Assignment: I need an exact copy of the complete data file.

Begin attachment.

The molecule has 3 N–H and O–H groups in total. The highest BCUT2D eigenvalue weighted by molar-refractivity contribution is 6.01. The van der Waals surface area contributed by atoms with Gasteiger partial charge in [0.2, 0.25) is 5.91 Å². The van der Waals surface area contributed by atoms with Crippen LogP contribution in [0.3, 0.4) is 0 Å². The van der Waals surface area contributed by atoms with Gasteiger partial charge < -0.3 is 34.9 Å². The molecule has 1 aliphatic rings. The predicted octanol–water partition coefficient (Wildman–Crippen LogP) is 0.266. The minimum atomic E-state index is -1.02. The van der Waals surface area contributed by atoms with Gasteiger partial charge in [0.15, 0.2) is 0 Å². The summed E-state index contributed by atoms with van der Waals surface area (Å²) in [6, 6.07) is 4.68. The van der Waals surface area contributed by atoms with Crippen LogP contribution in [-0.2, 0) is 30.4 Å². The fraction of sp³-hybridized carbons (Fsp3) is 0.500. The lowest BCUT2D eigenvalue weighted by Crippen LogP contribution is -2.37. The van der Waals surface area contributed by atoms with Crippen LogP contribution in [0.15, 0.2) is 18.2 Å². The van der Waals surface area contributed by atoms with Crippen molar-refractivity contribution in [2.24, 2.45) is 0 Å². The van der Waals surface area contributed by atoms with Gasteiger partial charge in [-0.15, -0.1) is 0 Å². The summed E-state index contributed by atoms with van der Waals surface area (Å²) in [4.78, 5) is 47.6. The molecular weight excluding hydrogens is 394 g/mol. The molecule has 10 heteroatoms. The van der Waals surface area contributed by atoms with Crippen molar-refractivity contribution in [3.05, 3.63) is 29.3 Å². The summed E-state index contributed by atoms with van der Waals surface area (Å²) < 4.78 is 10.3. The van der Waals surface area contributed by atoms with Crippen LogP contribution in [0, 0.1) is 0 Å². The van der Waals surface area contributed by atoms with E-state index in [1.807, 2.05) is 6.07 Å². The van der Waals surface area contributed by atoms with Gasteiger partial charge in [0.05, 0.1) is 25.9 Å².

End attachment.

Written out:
The molecule has 3 N–H and O–H groups in total. The highest BCUT2D eigenvalue weighted by molar-refractivity contribution is 6.01. The van der Waals surface area contributed by atoms with Gasteiger partial charge in [0.2, 0.25) is 5.91 Å². The van der Waals surface area contributed by atoms with Crippen LogP contribution in [0.3, 0.4) is 0 Å². The van der Waals surface area contributed by atoms with Gasteiger partial charge < -0.3 is 34.9 Å². The molecule has 1 aliphatic rings. The predicted octanol–water partition coefficient (Wildman–Crippen LogP) is 0.266. The minimum atomic E-state index is -1.02. The van der Waals surface area contributed by atoms with Gasteiger partial charge in [0.15, 0.2) is 0 Å². The summed E-state index contributed by atoms with van der Waals surface area (Å²) in [6, 6.07) is 4.68. The van der Waals surface area contributed by atoms with Crippen LogP contribution in [-0.2, 0) is 30.4 Å². The fraction of sp³-hybridized carbons (Fsp3) is 0.500. The lowest BCUT2D eigenvalue weighted by Crippen LogP contribution is -2.37. The van der Waals surface area contributed by atoms with Crippen LogP contribution in [0.15, 0.2) is 18.2 Å². The van der Waals surface area contributed by atoms with Crippen molar-refractivity contribution in [2.24, 2.45) is 0 Å². The van der Waals surface area contributed by atoms with Gasteiger partial charge in [-0.15, -0.1) is 0 Å². The summed E-state index contributed by atoms with van der Waals surface area (Å²) in [4.78, 5) is 47.6. The molecular weight excluding hydrogens is 394 g/mol. The molecule has 10 heteroatoms. The van der Waals surface area contributed by atoms with Crippen molar-refractivity contribution in [3.05, 3.63) is 29.3 Å². The summed E-state index contributed by atoms with van der Waals surface area (Å²) < 4.78 is 10.3. The van der Waals surface area contributed by atoms with Crippen LogP contribution in [0, 0.1) is 0 Å². The van der Waals surface area contributed by atoms with E-state index in [1.807, 2.05) is 6.07 Å². The van der Waals surface area contributed by atoms with Gasteiger partial charge in [0.05, 0.1) is 25.9 Å².